1. Timmy! claims that he and the FRBNY were “very forceful from the beginning” in dealing with LIBOR manipulation. This is an example of why Timmy! (AKA Rodney Dangerfield) gets no respect. His letter to the BOE was a classic example of bureaucratic CYA and buck passing: the BOE then exchanged the buck and passed the pound to the BBA which did . . . nothing. More nothing happened for over three years, and it wasn’t the FRBNY that drove the process. The scary thought is that is what passes for forceful in Timmy!’s world: the scary alternative is that Geithner is just BSing about his past forcefulness. The thought that Geithner’s 2008 actions were forceful is Pythonesque, really:
Cardinal Ximinez: Cardinal Fang! Fetch… the Comfy Chair!
Cardinal Fang: [horrified] The Comfy Chair?
[Fang scuttles off, then returns with the Comfy Chair and sits the old lady down in it] Cardinal Ximinez: Now, you will sit in this chair until lunchtime, with nothing but a cup of coffee at 11!
Central banks are exploring whether financial markets might be steered to adopting benchmarks other than Libor. Mr. Bernanke suggested a few alternatives at his hearings this week. Among them: The rate that financial institutions charge each other for short-term loans in “repo” markets in which they use their large securities portfolios as collateral for short-term loans. He said derivatives markets also provide alternatives, such as “overnight index swap,” or OIS, rates, which track central bank lending benchmarks.
That’s great going forward, but what about the $800 trillion or so in notional and/or principal amount of outstanding derivatives, loans, and other financial instruments with payments tied to LIBOR and its European and Asian cousins? That would be a helluva lot of contracts to orphan.
LIBOR needs to be fixed, because of this massive amount of legacy contracts. But how? It won’t be easy, since the transactions that LIBOR et al should be related to-unsecured interbank transactions-aren’t orphaned: they’re damned near extinct. Any decree by regulators that henceforth LIBOR should be something different than the creature that existed at the time these contracts, loans, etc., were created would potentially result in the shift of many billions of dollars of wealth, and spawn intense legal challenges. (Ironically, any fines or damages arising from LIBOR manipulation-related legal actions will weaken banks and make the return of unsecured lending all the more remote a prospect.)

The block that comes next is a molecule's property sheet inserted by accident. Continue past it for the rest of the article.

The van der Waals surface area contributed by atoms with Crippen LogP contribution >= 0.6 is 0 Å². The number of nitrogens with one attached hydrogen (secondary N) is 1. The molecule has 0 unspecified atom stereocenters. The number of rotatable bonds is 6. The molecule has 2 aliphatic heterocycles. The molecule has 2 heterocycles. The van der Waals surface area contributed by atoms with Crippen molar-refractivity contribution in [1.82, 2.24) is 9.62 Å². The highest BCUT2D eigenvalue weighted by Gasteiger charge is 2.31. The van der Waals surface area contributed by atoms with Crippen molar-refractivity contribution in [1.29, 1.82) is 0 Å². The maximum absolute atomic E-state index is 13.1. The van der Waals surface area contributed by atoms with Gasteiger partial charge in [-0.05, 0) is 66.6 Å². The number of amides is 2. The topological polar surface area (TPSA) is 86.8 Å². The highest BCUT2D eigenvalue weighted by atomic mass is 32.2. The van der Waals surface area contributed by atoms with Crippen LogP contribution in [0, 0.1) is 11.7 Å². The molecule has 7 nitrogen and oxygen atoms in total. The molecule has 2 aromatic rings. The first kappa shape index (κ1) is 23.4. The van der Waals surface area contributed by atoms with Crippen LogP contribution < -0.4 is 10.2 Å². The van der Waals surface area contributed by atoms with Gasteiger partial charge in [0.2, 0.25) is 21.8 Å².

Looking for a replacement going forward is the easy problem: market participants have an incentive to come up with something more robust, there will be experimentation and competition, and perhaps with a little regulatory shepherding, in not too long something better (no doubt some sort of secured rate) will emerge as the benchmark. Going forward, market participants can find transactions and benchmarks that are mutually beneficial. That provides an incentive to get it right.
Finding a way to deal with the legacy of the past is going to be a much, much more difficult problem. The primary effects of changes will be redistributive, rather than creative. This will give rise to massive rent seeking and legal conflict. Much fun will be had by all. Especially the lawyers.